Andrew Lionel Blais said...
This comment has been removed by the author.
Andrew Lionel Blais said...

Mostly certainly, you have made decisions that have influenced the commonweal? Maybe not a large common, but large enough to be pertinent to your question. Perhaps the students in a program or department. How did the utilitarian calculus work for you then? In my limited political experience, school committee member, democratic town committee member, allusion to the calculus is rare. I don't mean that every so often, someone says, "Hey, let's apply good old Bentham!" I mean that someone says something like, "Hey, what are the consequences of using PARC or MCAS?" (A local reference that I hope translates easily.) When it does appear, however, there is never any calculation in the formal sense. That calculation is replaced by a discussion of what various participants feel would be the result of such a calculation. It is as if everyone were agreed that since such calculation is hopelessly subjective, not to mention impractical, all that is left is a discussion of what people guess would be the result of such a calculation were it to be capable of being objective and practically possible. In this way, it is like Mill's inductive methods.

JR said...

Professor Bob --

Regarding the complexity of performing a utilitarian moral calculation I offer up an anecdotal tale of the dismissal of a deontological moral point of view by an act utilitarian.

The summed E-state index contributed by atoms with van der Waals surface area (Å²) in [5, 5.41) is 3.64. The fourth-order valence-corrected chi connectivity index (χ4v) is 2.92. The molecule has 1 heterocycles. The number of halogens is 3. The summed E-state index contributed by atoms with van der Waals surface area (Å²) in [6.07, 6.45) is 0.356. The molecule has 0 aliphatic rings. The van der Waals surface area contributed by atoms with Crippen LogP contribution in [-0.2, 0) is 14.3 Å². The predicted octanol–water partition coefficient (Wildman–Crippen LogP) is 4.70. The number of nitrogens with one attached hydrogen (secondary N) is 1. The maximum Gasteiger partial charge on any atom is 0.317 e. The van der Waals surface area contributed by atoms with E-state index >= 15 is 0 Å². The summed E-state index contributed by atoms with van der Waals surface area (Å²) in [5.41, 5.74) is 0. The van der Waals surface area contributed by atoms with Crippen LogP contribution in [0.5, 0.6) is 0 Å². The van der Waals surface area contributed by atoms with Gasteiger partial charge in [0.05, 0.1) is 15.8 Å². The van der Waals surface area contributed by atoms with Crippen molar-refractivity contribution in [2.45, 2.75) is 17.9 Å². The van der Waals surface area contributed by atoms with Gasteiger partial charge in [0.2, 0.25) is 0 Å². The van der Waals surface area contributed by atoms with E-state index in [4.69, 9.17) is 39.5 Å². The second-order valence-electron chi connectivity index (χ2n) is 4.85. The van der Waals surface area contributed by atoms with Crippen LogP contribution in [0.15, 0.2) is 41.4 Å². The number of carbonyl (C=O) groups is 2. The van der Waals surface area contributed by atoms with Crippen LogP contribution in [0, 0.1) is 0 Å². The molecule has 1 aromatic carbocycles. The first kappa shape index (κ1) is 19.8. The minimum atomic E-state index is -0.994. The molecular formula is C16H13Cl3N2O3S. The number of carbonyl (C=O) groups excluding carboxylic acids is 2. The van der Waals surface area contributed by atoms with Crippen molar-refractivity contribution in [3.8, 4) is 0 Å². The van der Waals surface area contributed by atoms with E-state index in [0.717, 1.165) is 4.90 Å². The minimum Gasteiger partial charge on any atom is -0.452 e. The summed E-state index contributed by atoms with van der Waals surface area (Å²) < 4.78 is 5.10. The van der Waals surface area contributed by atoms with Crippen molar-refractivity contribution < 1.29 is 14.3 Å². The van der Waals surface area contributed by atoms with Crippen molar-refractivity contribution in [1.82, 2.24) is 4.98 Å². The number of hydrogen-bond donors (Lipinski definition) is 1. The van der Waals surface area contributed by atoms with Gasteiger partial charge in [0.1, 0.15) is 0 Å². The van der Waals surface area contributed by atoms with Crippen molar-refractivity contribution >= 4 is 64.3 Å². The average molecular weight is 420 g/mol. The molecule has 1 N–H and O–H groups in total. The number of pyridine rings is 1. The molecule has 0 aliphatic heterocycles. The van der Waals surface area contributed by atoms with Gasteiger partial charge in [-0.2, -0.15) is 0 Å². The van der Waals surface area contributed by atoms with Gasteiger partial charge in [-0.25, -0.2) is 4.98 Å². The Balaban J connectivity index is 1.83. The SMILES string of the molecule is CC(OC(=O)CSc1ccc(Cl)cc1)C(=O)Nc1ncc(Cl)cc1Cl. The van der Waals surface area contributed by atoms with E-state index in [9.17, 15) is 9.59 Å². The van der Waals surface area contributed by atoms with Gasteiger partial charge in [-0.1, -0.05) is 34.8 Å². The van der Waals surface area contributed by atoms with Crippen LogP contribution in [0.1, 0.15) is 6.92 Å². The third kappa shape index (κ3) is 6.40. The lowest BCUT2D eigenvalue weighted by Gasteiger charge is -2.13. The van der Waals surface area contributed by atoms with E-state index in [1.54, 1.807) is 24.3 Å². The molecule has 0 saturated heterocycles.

One autumn quarter at UW in Seattle the Australian moral philosopher J.J.C. Smart taught as a visiting professor. While there he rented a small house just north of the university. The previous summer and spring had been extraordinarily dry for the Pacific NW, so water-usage restrictions were in force. That included no outdoor watering of trees, grass, plants, and flowers, as well as no car-washing.
When three of us grad students visited Smart one afternoon we found him in the back yard of his rental house. He was busy watering rhododendrons, of which there were many. When reminded for the water-restriction rules, he shrugged.
"I know about the rules. And I fully support them. So how, you might ask, do I justify my watering the rhodies?"
We all nodded.
"I reason thusly. First, we must ask ourselves: What if everybody ignored the restrictions? And the obvious answer is that the consequences would no doubt be a disaster. However... we are also pretty bloody certain that not only will every not break that law, we can be reasonably certain that nearly everyone will in fact obey it and not water what the are told not to water. Hence, my watering these few lovely rhodies will have negligible consequences. My act, in and of itself, is harmless. And, both you and I know that my breaking the law will have little or no impact or my neighbors' or anyone else's breaking the law. The appeal to: What if everybody did X? is as beside the point as asking What if everybody decided to break the Law of Gravity?"

Jerry Fresia said...